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J Psychosoc Oncol. 2012;30(5):593-613. doi: 10.1080/07347332.2012.703771.

Children's positive dispositional attributes, parents' empathic responses, and children's responses to painful pediatric oncology treatment procedures.

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  • 1Karmanos Cancer Institute, Population Studies and Disparities Research Program, Detroit, MI 48201, USA. harperf@karmanos.org

Abstract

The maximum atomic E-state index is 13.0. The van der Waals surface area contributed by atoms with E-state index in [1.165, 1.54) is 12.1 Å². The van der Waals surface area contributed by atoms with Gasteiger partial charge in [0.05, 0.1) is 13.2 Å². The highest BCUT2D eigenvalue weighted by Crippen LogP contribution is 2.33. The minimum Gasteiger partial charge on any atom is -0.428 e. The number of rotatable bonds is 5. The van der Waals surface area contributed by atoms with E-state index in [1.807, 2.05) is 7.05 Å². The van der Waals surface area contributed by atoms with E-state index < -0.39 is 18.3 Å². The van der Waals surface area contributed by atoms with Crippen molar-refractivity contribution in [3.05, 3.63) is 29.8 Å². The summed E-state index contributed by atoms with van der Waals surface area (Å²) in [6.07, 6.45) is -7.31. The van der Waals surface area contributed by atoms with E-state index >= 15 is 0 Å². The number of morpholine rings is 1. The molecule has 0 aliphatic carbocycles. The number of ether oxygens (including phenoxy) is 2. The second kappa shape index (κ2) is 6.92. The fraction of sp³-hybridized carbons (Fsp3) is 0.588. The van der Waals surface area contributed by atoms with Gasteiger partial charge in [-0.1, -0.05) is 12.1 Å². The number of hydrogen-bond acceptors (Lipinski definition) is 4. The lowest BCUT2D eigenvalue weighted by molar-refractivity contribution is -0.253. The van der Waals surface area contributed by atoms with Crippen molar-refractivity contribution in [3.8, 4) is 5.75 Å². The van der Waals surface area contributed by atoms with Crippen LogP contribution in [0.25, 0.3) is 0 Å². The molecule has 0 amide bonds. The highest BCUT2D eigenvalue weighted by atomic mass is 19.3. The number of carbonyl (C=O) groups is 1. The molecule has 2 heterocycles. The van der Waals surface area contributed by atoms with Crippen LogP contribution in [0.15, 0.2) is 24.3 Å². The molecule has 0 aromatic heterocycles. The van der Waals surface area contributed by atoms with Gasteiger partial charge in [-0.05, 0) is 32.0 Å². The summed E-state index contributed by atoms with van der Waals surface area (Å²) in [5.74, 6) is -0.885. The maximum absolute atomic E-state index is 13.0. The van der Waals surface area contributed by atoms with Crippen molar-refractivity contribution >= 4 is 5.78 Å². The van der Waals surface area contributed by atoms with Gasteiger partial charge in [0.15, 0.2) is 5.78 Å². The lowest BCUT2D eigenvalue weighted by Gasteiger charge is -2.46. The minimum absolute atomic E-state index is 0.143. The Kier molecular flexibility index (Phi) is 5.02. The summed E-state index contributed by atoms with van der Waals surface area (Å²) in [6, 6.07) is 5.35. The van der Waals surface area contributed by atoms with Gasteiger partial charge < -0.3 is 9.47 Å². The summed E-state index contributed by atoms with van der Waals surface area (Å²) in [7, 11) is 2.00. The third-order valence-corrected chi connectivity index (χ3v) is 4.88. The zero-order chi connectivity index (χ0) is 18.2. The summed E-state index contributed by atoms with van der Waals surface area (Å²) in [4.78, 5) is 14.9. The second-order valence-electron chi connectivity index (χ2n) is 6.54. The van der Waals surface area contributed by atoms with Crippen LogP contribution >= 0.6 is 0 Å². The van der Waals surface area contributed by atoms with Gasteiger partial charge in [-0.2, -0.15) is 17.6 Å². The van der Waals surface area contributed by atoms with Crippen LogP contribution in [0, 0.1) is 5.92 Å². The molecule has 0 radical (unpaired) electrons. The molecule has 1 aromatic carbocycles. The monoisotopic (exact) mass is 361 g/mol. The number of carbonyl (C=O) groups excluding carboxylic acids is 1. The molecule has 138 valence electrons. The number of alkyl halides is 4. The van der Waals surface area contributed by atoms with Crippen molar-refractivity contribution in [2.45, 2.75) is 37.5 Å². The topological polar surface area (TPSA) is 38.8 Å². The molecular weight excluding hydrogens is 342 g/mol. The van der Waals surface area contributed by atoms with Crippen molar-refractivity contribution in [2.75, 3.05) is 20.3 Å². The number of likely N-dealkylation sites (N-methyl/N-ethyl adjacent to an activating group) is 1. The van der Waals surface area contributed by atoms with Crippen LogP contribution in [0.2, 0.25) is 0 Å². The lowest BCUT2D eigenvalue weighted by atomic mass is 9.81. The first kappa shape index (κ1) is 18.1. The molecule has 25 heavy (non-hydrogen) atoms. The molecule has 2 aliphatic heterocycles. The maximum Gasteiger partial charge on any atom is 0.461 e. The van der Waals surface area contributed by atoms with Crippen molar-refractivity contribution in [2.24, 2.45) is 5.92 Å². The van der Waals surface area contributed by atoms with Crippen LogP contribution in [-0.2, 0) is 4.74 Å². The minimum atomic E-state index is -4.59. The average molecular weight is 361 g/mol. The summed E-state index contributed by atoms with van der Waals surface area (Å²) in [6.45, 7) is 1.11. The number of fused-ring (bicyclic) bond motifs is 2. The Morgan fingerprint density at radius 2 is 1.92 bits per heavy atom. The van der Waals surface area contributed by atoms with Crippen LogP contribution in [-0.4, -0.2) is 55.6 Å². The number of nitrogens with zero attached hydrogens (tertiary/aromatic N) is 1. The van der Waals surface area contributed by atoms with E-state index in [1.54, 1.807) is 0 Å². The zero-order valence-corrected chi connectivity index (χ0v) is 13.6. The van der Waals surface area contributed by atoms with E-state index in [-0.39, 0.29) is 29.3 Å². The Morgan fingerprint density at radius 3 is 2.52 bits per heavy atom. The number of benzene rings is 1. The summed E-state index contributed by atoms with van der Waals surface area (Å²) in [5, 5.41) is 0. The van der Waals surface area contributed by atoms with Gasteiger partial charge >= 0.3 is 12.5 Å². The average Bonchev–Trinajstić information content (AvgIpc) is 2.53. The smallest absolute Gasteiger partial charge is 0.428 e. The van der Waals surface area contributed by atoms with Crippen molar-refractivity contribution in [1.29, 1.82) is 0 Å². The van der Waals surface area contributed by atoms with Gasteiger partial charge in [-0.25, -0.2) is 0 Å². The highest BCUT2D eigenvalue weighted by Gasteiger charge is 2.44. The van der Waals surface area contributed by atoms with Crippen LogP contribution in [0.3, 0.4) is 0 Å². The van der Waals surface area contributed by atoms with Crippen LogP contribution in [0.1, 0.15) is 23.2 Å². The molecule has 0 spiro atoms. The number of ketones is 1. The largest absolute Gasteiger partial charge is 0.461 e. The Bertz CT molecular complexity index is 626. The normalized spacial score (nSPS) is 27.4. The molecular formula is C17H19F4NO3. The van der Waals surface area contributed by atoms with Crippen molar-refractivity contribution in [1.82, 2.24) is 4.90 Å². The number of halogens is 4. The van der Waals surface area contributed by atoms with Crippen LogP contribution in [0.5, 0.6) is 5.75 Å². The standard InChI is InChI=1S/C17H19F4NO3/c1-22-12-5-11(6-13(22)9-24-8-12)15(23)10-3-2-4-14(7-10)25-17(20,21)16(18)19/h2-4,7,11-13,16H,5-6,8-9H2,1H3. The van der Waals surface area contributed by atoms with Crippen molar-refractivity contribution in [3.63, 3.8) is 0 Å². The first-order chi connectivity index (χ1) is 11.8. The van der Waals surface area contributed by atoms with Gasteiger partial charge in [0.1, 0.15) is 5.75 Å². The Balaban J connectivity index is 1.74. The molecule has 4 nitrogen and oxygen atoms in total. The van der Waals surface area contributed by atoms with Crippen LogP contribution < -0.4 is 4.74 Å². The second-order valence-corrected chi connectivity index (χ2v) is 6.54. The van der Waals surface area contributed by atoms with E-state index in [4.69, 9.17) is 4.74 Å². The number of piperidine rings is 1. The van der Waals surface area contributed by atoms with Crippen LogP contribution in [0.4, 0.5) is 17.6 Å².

Pain/distress during pediatric cancer treatments has substantial psychosocial consequences for children and families. The authors examined relationships between children's positive dispositional attributes, parents' empathic responses, and children's pain/distress responses to treatment procedures. Participants were 41 pediatric cancer patients and parents. Several weeks before treatment, parents rated children's resilience and positive dimensions of temperament. Parents' pretreatment empathic affective responses to their children were assessed. Children's pain/distress during treatments was rated by multiple independent raters. Children's resilience was significantly and positively associated with parents' empathic affective responses and negatively associated with children's pain/distress. Children's adaptability and attention focusing also showed positive relationships (p < 0.10) with parents' empathic responses. Parents' empathic responses mediated effects of children's resilience on children's pain/distress. Children's positive dispositional attributes influence their pain/distress during cancer treatments; however, these effects may be mediated by parents' empathic responses. These relationships provide critical understanding of the influence of parent-child relationships on coping with treatment.

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